Escaping Uncertainty


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Certainty                           -                      Uncertainty
Solid                                 -                       Liquid
Known                              -                       Unknown 
Actuality                           -                       Potentiality
Closed                               -                      Open
Rest                                   -                      Motion
Planned                             -                       Random
Control                              -                       Chaos
Simple                               -                       Complex

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Uncertainty is synonymous with creativity. Once you know everything then the game is over.

A mystery bears fruit; it gives and gives, providing us with a plentiful source of nourishment. In explaining the mystery we kill it, and it will no longer give us fruit.

The Child craves certainty, and the Parent likes being certain. The Adult knows that few things in life are certain, and attempts to tolerate ambivalence.

We are always missing something. None of our systems - our theories, or beliefs - are ever sufficient enough to truly capture reality as it is. Certainty can, then, only be achieved by ignoring or disregarding (or 'defeating') conflicting data points; in other words, by closing the self off to certain aspects of reality, and narrowing the field. At some point, in spite of the errant data points, we become certain enough, putting our weight on the bough and trusting that it will hold us.

'Certain enough' may, then, be the best that we - with our necessarily limited view of things - can do. Only an unlimited view can provide true certainty, and this is where the notion of 'God' becomes useful. As humans, it may be that the closest we are able to come to 'certainty' is a high degree of probability, but with God behind us - the ultimate parent, the highest, broadest concept - we are afforded a firm guarantee; the backing we need to affirm or deny, with certainty.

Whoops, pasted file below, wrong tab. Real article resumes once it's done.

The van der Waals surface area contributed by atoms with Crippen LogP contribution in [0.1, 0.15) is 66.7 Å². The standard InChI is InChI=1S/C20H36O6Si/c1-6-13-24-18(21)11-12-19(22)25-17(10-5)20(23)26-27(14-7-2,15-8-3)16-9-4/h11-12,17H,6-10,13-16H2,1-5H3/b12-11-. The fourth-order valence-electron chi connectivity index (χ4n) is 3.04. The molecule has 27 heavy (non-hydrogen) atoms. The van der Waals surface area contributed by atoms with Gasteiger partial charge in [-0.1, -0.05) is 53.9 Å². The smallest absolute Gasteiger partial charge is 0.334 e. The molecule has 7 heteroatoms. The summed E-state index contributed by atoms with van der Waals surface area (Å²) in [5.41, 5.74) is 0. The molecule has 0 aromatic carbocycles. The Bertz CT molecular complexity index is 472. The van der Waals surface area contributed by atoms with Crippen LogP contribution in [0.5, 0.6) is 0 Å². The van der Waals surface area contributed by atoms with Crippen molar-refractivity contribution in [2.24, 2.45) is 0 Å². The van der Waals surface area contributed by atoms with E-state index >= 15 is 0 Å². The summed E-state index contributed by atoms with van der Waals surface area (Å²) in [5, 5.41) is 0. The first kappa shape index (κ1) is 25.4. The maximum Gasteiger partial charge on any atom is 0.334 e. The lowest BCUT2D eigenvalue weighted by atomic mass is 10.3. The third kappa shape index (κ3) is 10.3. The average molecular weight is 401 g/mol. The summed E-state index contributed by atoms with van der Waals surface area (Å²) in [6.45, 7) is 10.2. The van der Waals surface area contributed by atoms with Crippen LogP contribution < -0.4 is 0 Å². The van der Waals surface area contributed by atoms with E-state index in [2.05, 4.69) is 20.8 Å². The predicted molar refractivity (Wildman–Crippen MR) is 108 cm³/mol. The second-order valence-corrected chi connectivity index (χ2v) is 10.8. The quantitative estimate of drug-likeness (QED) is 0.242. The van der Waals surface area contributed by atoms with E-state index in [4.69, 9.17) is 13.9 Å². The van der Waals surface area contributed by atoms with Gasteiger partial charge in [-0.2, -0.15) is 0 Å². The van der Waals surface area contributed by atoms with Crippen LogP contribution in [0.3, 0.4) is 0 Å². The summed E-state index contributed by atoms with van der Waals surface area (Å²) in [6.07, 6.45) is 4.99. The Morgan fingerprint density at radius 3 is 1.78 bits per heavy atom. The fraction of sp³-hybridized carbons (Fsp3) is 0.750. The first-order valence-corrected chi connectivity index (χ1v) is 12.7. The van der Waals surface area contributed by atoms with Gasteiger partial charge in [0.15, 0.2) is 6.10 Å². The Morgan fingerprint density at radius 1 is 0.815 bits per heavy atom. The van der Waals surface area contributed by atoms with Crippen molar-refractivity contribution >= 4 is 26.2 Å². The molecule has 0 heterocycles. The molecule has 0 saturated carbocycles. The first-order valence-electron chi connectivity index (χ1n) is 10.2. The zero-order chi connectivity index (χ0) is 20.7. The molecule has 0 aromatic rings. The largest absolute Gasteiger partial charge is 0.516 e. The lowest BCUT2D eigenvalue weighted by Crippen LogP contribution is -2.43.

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Ignorance more frequently begets confidence than does knowledge [...]

[Charles Darwin]


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Mystery, or unknowing, is energy. As soon as a mystery is explained, it ceases to be a source of energy.

If we question deep enough there comes a point where answers, if answers could be given, would kill.

We may want to dam the river; but we dam the spring at our peril. In fact, since 'God' is unknowable, we cannot dam the spring of basic existential mystery. 'God' is the energy of all questions and questing; and so the ultimate source of all action and volition.

[John Fowles]
The Aristos, p. 27


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Religious worldview - there is a mystery at the heart of everything. There is a ceiling to our ambition. Everything cannot be known. Man is finite, God is infinite.

Scientific worldview - all mysteries can be solved. There is no ceiling on our ambition, no limit to how high we can fly. Everything can be known. Man is infinite, God does not exist.


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Everything has a secret. 

Everything has an essence that cannot be known. On the outside everything seems to make sense, but on the inside there is a Godly spark that cannot be explained.

For all of us, there is a dimension which we can never grasp, the dimension that lies beyond our being.

[Tzvi Freeman]
'Secret Samech'


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If the arts don’t hurt, why have them?

It’s only modern vanity which supposes that everything can be known or that only what is knowable has a claim upon our interest. The artist and the priest know that there are mysteries beyond anything that can be done with words, sounds or forms.

If we want to live without this sense of mystery, we can of course, but we should be very suspicious of the feeling that everything coheres and that the arts, like everything else, fit comfortably into our lives.

[Denis Donoghue]
The Arts Without Mystery, p. 21


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What men really want is not knowledge, but certainty.

One of the painful things about our time is that those who feel certainty are stupid, and those with any imagination and understanding are filled with doubt and indecision.

[Bertrand Russell]